The house I grew up in had a dishwasher. It was me. I moved out when I turned 18, but my roommates and I were busy working, going to college, or partying, to ever bother with eating at home, so we never used the dishwasher. The house my dad built for me when I had my first child did not have a built-in dishwasher, so once again I became the dishwasher.
It wasn’t until I was 45 years old and moved to Washington that I finally got a dishwasher other than me.
That’s when the dilemma began.
With me and my three teenagers all on different schedules, we were never quite sure if the dishes in the dishwasher were clean or dirty.
The main question of the day became “are the dishes in the dishwasher clean or dirty?”
We tried the two sided magnet that said “clean” and “dirty” on either side, but we never really trusted it. We tried putting the dishes away as soon as it was done, but sometimes we weren’t home and then we’d forget. Eventually dishes would pile up on the counter again, and the kitchen would be a mess that no one wanted to clean.
This dilemma has been going on for many years, even after my kids started having their own kids, because sometimes life’s circumstances require us to share living spaces with each other. Last July was one of those times.
My son’s roommates were friends of his father who are actually older than me by 10 and 20 years. Their health began to decline and they had to go into a nursing home, leaving all of their belongings with him. I moved in to help with his rent, so with all of my stuff added into the mix, it was really a complicated mess.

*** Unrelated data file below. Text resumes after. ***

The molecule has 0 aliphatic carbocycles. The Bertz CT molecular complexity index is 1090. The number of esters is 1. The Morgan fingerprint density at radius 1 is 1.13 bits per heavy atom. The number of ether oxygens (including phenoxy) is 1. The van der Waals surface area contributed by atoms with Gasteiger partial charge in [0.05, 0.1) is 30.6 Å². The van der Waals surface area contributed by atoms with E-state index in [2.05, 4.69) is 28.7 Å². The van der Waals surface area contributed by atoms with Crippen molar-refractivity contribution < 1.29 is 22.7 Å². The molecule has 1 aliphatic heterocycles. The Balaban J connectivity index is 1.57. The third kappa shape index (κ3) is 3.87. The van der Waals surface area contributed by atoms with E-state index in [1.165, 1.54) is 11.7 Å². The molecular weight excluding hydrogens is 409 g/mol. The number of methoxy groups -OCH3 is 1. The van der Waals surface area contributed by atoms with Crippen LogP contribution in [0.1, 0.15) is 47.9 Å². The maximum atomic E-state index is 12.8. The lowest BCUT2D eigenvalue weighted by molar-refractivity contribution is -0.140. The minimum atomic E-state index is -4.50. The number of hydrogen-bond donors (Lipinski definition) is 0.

The kitchen area was a big problem. I didn’t want to be his mom and clean up after him, but he was used to someone else cleaning the kitchen. His roommates, after all, had nothing else to do but cook and clean.
So, we hired a woman to help clean and organize the house because it was just too overwhelming.
When I got home from work that night, the dishes were stacked and ready to go in the dishwasher, and I noticed a rectangular plastic bin on the counter full of silverware. I thought it was a good idea…put them in the bin as I rinse the dishes and load the dishwasher, take out the silverware basket, put in the silverware, put the basket in the dishwasher, and turn it on. I have two herniated discs, and it really lessened the strain on my back.
Then it occurred to me that I could use the silverware bin as the “dishwasher is clean/dirty” answer! If there are dishes but no silverware in the dishwasher, that means the dishes are dirty because the silverware is put in last. If there is silverware in the dishwasher, that means the dishes are clean and can be put away.
This might seem like a no-brainer to some, but to me it was a revelation! We have managed to keep the kitchen cleaner than ever before, with hardly any effort, and there’s no “whose turn is it to clean the kitchen?”
I thought I’d share this in case there are others with the same dishwasher dilemma, because now I am a very happy girl with a very clean kitchen…and happiness is something that should always be shared!
WANT TO USE THIS ARTICLE IN YOUR E-ZINE OR WEB SITE?
Please do! Just be sure to include this complete blurb with it:
My name is Laura Mozer Davis, and I was born over half a century ago. My life’s journey has included raising three children as a single parent while caring for my parents who both became disabled during the last 10 years of their lives. Now that my children are grown and my parents have passed into the next part of their journey, I finally have time for me to grow as a person, not as just a care-giver. What I am learning, however, is that my destiny is to always be a care-giver. When I started writing for The Daily Sisterhood blog, I realized that I was to continue my care-giving through my writing. If my words help even just one person find either solace or joy, I know my life continues to have meaning.